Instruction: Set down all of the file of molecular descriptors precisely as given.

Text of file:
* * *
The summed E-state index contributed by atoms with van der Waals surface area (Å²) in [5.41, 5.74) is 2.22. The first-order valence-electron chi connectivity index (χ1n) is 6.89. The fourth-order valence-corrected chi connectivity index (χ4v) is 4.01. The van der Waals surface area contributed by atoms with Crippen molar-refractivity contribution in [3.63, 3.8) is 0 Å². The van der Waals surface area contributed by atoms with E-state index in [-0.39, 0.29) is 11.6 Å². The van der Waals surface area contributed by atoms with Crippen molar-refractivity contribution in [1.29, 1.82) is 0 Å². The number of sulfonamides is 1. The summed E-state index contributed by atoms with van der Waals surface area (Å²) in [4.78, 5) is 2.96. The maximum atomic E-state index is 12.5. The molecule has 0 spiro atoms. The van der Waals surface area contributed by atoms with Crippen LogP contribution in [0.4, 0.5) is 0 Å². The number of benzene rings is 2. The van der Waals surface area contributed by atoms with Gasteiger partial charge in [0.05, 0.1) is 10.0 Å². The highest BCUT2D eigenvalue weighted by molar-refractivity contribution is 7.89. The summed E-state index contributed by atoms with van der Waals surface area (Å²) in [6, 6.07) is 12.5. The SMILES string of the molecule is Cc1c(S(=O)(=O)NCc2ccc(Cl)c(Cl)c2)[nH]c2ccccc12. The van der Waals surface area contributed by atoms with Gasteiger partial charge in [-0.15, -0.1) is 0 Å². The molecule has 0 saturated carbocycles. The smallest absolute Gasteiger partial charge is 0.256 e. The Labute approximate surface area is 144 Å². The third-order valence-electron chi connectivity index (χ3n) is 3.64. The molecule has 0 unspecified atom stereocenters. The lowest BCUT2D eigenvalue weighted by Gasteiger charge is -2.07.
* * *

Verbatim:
The summed E-state index contributed by atoms with van der Waals surface area (Å²) in [5.41, 5.74) is 2.22. The first-order valence-electron chi connectivity index (χ1n) is 6.89. The fourth-order valence-corrected chi connectivity index (χ4v) is 4.01. The van der Waals surface area contributed by atoms with Crippen molar-refractivity contribution in [3.63, 3.8) is 0 Å². The van der Waals surface area contributed by atoms with E-state index in [-0.39, 0.29) is 11.6 Å². The van der Waals surface area contributed by atoms with Crippen molar-refractivity contribution in [1.29, 1.82) is 0 Å². The number of sulfonamides is 1. The summed E-state index contributed by atoms with van der Waals surface area (Å²) in [4.78, 5) is 2.96. The maximum atomic E-state index is 12.5. The molecule has 0 spiro atoms. The van der Waals surface area contributed by atoms with Crippen LogP contribution in [0.4, 0.5) is 0 Å². The number of benzene rings is 2. The van der Waals surface area contributed by atoms with Gasteiger partial charge in [0.05, 0.1) is 10.0 Å². The highest BCUT2D eigenvalue weighted by molar-refractivity contribution is 7.89. The summed E-state index contributed by atoms with van der Waals surface area (Å²) in [6, 6.07) is 12.5. The SMILES string of the molecule is Cc1c(S(=O)(=O)NCc2ccc(Cl)c(Cl)c2)[nH]c2ccccc12. The van der Waals surface area contributed by atoms with Gasteiger partial charge in [-0.15, -0.1) is 0 Å². The molecule has 0 saturated carbocycles. The smallest absolute Gasteiger partial charge is 0.256 e. The Labute approximate surface area is 144 Å². The third-order valence-electron chi connectivity index (χ3n) is 3.64. The molecule has 0 unspecified atom stereocenters. The lowest BCUT2D eigenvalue weighted by Gasteiger charge is -2.07.